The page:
Scammers could drain pension savings in 24 hours warns FCA
New analysis as part of the Financial Conduct Authority’s joint ScamSmart campaign reveals that it could take 22 years for a saver to build a pension pot of £82,000 – the average amount victims lost to scams in 2018.
But despite this, many savers could be at risk of falling for scammers tactics within 24 hours.
New research reveals that almost 1 in 4 people (24%) surveyed, admitted to taking 24 hours or less to decide on a pension offer.
Missing scam signs
Worryingly, overconfidence could also lead to savers missing the signs of a scam. Despite nearly two-thirds (63%) saying they are confident making decisions about their pension, the same proportion (63%) would trust someone offering pensions advice out of the blue – one of the main warning signs of a scam.
Further still, the more highly educated the person, the more likely they are to fall for a pension scam.
Those with a university degree are 40% more likely to accept a free pension review from a company they’ve not dealt with before, and 21% more likely to take up the offer of early access to their pension pot. Both common scam tactics.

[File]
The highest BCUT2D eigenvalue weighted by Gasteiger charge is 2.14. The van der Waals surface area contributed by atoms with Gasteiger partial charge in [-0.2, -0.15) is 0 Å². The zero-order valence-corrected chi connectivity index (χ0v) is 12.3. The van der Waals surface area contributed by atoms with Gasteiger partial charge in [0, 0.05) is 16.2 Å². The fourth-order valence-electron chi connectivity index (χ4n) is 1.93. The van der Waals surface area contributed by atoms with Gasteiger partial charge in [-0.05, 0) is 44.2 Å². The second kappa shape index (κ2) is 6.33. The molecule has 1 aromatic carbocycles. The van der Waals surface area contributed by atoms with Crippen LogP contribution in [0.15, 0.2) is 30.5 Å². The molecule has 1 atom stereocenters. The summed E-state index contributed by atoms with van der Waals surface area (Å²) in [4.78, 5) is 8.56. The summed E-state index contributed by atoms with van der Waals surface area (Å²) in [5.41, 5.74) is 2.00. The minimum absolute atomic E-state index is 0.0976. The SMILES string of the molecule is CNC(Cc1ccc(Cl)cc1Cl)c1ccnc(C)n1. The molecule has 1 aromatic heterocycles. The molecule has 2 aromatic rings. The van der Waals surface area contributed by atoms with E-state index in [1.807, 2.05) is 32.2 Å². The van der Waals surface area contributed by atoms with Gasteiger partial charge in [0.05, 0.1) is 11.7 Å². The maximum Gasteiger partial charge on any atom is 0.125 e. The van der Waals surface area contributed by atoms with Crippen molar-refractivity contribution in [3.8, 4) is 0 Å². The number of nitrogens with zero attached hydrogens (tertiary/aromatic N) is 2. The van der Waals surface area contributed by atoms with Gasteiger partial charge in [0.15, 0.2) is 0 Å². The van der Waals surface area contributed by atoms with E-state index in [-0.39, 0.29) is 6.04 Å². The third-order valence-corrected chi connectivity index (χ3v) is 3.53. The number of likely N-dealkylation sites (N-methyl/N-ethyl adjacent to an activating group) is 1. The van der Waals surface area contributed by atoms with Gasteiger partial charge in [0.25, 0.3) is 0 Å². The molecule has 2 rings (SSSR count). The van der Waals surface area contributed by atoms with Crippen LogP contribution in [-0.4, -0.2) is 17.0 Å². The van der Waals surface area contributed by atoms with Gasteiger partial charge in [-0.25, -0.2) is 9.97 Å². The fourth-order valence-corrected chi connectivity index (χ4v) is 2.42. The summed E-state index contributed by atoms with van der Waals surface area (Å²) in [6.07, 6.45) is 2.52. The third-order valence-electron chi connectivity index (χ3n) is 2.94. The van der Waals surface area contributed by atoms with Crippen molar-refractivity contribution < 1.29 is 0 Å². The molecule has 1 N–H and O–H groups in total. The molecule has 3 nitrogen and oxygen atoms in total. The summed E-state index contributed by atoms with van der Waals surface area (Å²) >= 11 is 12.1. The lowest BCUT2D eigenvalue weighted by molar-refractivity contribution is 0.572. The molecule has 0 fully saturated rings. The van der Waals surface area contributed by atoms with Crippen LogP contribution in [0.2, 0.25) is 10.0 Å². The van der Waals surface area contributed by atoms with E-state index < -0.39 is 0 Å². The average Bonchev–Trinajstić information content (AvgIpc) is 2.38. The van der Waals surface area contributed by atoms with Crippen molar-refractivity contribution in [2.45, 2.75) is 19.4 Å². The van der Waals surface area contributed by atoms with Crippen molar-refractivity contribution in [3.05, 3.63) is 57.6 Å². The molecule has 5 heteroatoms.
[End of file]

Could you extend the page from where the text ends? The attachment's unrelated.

Pension fraud can be devastating. Victims can be left facing retirement with limited income, and little or no opportunity to build their years of savings back up.
As a result, the regulators are warning savers to get to know the warning signs of a scam, be ScamSmart and always check who they are dealing with before making a decision on their pensions.
Mark Steward, Executive Director of Enforcement and Market Oversight, FCA, said: 'We know many people have big plans for their retirement, whether it’s seeing new places, learning new skills or helping their families out financially.
“Pension scammers destroy those dreams, often forever. So be ScamSmart. Reject unsolicited approaches offering ‘help’ with your pension and get advice from an FCA authorised firm before making big changes to your pension fund. Make sure your lifetime savings stay yours.'
Nicola Parish, Executive Director of Frontline Regulation, TPR, said: 'Pension scammers ruin lives, stealing away decades’ of savings with professional-looking websites, ‘expert’ advice and an easy manner making it tough to spot the fraud.
“But once you sign on the dotted line, often there’s no second chance. Scams can happen to anyone, so before making any decision about your pension, take your time, be ScamSmart and always check who you are dealing with.'
Honey Langcaster-James, psychologist, added: 'Scammers employ clever techniques, such as seeking to establish ‘social similarity’ by faking empathy and a friendly rapport with their victims.
“They can win your trust in a short space of time and by engaging with them you leave yourself vulnerable to losing a lot of money very quickly.
“People need to know how to spot the signs of a scam so they don’t fall for psychological tricks.'